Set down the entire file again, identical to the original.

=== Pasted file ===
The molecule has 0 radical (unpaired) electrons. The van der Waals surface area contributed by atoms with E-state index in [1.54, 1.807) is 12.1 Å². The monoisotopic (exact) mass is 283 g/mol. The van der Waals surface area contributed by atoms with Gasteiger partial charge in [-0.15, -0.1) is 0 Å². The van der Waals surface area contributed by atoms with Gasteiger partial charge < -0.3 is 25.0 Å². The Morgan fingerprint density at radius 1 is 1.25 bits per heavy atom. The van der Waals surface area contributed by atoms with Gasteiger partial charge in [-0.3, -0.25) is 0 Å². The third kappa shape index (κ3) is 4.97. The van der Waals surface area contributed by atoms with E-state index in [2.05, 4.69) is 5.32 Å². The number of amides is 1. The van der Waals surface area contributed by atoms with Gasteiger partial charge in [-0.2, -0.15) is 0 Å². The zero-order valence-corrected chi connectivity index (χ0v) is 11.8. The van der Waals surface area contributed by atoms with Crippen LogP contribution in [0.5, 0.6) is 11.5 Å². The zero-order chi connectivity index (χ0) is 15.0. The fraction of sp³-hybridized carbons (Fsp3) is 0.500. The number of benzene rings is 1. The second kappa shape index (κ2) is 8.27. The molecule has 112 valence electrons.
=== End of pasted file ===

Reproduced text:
The molecule has 0 radical (unpaired) electrons. The van der Waals surface area contributed by atoms with E-state index in [1.54, 1.807) is 12.1 Å². The monoisotopic (exact) mass is 283 g/mol. The van der Waals surface area contributed by atoms with Gasteiger partial charge in [-0.15, -0.1) is 0 Å². The van der Waals surface area contributed by atoms with Gasteiger partial charge < -0.3 is 25.0 Å². The Morgan fingerprint density at radius 1 is 1.25 bits per heavy atom. The van der Waals surface area contributed by atoms with Gasteiger partial charge in [-0.3, -0.25) is 0 Å². The third kappa shape index (κ3) is 4.97. The van der Waals surface area contributed by atoms with E-state index in [2.05, 4.69) is 5.32 Å². The number of amides is 1. The van der Waals surface area contributed by atoms with Gasteiger partial charge in [-0.2, -0.15) is 0 Å². The zero-order valence-corrected chi connectivity index (χ0v) is 11.8. The van der Waals surface area contributed by atoms with Crippen LogP contribution in [0.5, 0.6) is 11.5 Å². The zero-order chi connectivity index (χ0) is 15.0. The fraction of sp³-hybridized carbons (Fsp3) is 0.500. The number of benzene rings is 1. The second kappa shape index (κ2) is 8.27. The molecule has 112 valence electrons.